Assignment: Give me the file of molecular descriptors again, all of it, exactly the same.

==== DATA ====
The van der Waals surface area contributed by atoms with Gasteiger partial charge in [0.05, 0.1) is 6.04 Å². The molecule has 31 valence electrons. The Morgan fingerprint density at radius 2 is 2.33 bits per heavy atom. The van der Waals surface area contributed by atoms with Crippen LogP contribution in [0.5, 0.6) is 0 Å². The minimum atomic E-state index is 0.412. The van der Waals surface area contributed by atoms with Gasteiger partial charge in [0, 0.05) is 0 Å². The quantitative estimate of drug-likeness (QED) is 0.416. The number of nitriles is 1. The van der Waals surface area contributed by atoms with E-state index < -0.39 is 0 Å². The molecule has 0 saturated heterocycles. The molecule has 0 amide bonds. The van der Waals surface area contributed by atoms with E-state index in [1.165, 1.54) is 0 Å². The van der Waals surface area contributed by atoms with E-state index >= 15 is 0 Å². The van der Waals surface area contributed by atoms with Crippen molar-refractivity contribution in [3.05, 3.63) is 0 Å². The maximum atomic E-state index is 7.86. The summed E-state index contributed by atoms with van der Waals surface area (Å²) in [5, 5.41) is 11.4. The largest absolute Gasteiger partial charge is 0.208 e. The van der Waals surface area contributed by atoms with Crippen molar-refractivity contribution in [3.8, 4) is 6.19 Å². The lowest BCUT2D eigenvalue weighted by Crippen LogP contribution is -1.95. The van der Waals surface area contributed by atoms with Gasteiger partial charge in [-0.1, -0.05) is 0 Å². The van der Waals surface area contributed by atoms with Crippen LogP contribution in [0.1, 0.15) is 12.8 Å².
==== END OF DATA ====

The van der Waals surface area contributed by atoms with Gasteiger partial charge in [0.05, 0.1) is 6.04 Å². The molecule has 31 valence electrons. The Morgan fingerprint density at radius 2 is 2.33 bits per heavy atom. The van der Waals surface area contributed by atoms with Crippen LogP contribution in [0.5, 0.6) is 0 Å². The minimum atomic E-state index is 0.412. The van der Waals surface area contributed by atoms with Gasteiger partial charge in [0, 0.05) is 0 Å². The quantitative estimate of drug-likeness (QED) is 0.416. The number of nitriles is 1. The van der Waals surface area contributed by atoms with E-state index < -0.39 is 0 Å². The molecule has 0 saturated heterocycles. The molecule has 0 amide bonds. The van der Waals surface area contributed by atoms with E-state index in [1.165, 1.54) is 0 Å². The van der Waals surface area contributed by atoms with E-state index >= 15 is 0 Å². The van der Waals surface area contributed by atoms with Crippen molar-refractivity contribution in [3.05, 3.63) is 0 Å². The maximum atomic E-state index is 7.86. The summed E-state index contributed by atoms with van der Waals surface area (Å²) in [5, 5.41) is 11.4. The largest absolute Gasteiger partial charge is 0.208 e. The van der Waals surface area contributed by atoms with Crippen molar-refractivity contribution in [3.8, 4) is 6.19 Å². The lowest BCUT2D eigenvalue weighted by Crippen LogP contribution is -1.95. The van der Waals surface area contributed by atoms with Gasteiger partial charge in [-0.1, -0.05) is 0 Å². The van der Waals surface area contributed by atoms with Crippen LogP contribution in [0.1, 0.15) is 12.8 Å².